The Last Laugh
With Hillary Clinton absolved from wrongdoing, at least from the FBI and Obama-led Department of Justice, Americans moved on along with the campaign process. Three debates, countless leaked emails, and a juicy sex scandal later, we were all expected to make up our minds about which candidate would best serve us in the White House.
Then the bomb was dropped.
In a letter to chairmen of relevant House Committees, he states:
“In connection with an unrelated case, the FBI has learned of the existence of emails that appear to be pertinent to the investigation. I am writing to inform you that the investigative team briefed me on this yesterday, and I agreed that the FBI should take appropriate investigative steps designed to allow investigators to review these emails to determine whether they contain classified information, as well as to assess their importance to our investigation.”
Reopening the investigation is a controversial move this close to the election, and Comey did so under protest from Loretta Lynch and the Department of Justice. He justified the move in a letter to FBI employees you can read in the Washington Post.
Tsunami or Pond Ripples
So opinions are being formed in the country and in the media over Comey and his motives. A man heralded as a hero by the left and decried on the right last July is now public enemy number one for the former and a man of integrity by the latter. Politics does indeed make strange bedfellows. The only question that remains is what affect the October surprises, Comey’s bombshell included, will have at the polls. That question will be answered on November 8th, but until then, we get to listen to the pundits speculate.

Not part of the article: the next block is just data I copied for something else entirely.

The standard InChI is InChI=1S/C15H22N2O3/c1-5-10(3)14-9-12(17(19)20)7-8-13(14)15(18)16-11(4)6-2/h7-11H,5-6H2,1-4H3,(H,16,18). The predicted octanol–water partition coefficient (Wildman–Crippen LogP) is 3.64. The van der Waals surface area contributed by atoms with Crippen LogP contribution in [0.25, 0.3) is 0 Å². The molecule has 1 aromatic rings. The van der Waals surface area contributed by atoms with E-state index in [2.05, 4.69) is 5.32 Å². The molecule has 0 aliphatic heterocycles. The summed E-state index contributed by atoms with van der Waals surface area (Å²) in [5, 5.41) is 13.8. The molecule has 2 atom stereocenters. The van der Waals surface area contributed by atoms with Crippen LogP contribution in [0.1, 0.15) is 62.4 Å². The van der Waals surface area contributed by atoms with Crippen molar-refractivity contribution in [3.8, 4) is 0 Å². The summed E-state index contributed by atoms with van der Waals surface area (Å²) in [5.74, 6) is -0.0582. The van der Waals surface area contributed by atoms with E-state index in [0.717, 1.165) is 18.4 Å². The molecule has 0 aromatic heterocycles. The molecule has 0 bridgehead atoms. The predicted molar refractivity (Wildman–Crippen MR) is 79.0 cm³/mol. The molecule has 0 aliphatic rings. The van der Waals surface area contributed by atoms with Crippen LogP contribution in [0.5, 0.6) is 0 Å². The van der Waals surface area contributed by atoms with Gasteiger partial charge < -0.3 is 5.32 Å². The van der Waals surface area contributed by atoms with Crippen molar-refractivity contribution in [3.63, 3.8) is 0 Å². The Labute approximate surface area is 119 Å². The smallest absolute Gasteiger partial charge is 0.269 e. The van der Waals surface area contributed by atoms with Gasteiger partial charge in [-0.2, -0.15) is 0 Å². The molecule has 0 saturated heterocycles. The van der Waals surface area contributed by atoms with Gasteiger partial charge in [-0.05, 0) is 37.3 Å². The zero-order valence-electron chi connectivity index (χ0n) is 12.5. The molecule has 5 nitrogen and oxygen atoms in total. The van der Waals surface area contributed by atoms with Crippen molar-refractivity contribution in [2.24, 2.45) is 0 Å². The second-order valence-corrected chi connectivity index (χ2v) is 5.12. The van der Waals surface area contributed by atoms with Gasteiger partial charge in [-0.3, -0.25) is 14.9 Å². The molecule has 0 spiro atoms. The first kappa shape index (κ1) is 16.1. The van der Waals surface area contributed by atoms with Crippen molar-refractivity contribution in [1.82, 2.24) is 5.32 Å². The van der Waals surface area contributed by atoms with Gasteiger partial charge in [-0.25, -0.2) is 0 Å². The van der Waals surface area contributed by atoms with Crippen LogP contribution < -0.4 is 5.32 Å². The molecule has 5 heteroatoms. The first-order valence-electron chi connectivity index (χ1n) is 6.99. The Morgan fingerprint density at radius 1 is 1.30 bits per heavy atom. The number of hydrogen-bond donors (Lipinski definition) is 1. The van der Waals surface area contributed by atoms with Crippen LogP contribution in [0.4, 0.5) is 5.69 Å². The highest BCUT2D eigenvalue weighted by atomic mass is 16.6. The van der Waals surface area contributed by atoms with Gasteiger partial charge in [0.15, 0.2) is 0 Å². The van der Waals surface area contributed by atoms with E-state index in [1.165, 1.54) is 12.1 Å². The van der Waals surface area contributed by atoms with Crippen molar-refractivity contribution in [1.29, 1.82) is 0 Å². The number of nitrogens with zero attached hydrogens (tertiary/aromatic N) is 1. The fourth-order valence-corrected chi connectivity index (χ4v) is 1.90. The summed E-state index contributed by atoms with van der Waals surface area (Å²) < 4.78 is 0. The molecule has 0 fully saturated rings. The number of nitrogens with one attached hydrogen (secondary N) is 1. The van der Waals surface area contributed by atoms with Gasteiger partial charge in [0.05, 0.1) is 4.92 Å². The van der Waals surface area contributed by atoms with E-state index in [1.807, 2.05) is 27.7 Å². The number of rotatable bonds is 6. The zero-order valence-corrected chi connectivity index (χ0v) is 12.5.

Jamelle Bouie, in an article in Slate, explains why this latest reopening of the investigation into her email will not have an effect on Clinton. His assertion that voters are tribalistic; loyalty to a particular candidate or party at this point makes them nearly immune to October surprises. He does have a point.
If incontrovertible evidence existed that Clinton was an alien weakening humanity in preparation for extraterrestrial invasion, or Trump was cloning babies in the basement of his buildings to sell their stem cells to third-world potentates, a core group of supporters would still vote each of them.
I’m not kidding. They would. However, October surprises still pack a punch. According to an ABC/Washington Post tracking poll, as reported on Fox News, 34% of voters are less likely to choose Clinton following the FBI’s newest revelations. In a race that has Trump up by 2% or Clinton up by 12% depending on which poll you believe, that could be a dramatic swing. Regardless, it is bound to have some impact on the independent voters who determine close contests in swing states and ultimate determine most American elections. Tribalism may offer a natural immunity to October surprises, but not everyone belongs to one.
If You Can’t Convince Them, Confuse Them
I don’t know if FBI Director Comey’s last minute revelation was a planned hit on Hillary’s campaign or not. Regardless of the decision he made, half the population would be livid at him. If it was uncovered that a federal agency sat on this information until after the election, leading to Clinton becoming the president-elect, Trump’s claims of a rigged election will have more merit. On the other hand, her supporters have legitimate concerns. This may be an attempt to sway the election by a man appointed by a Republican and who had initially cleared her of wrongdoing.
In the end, October surprises only seek to confuse an already conflicted and borderline apathetic electorate. The Information Age provides us with equal parts information and disinformation. Without reliable sources to get our news from, we rely on the ones that most closely mirror our own ideologies or preconceived notions. Let the facts be damned.
One way or another, the election will be over soon. A candidate will win, and three others will lose. While the election may not be determined, the real loser in this mess is already clear. The American people are being manipulated. So long as we continue not to demand better, the trend of ugly elections, partisan coverage from media, and ruthless October surprises will just become the new normal.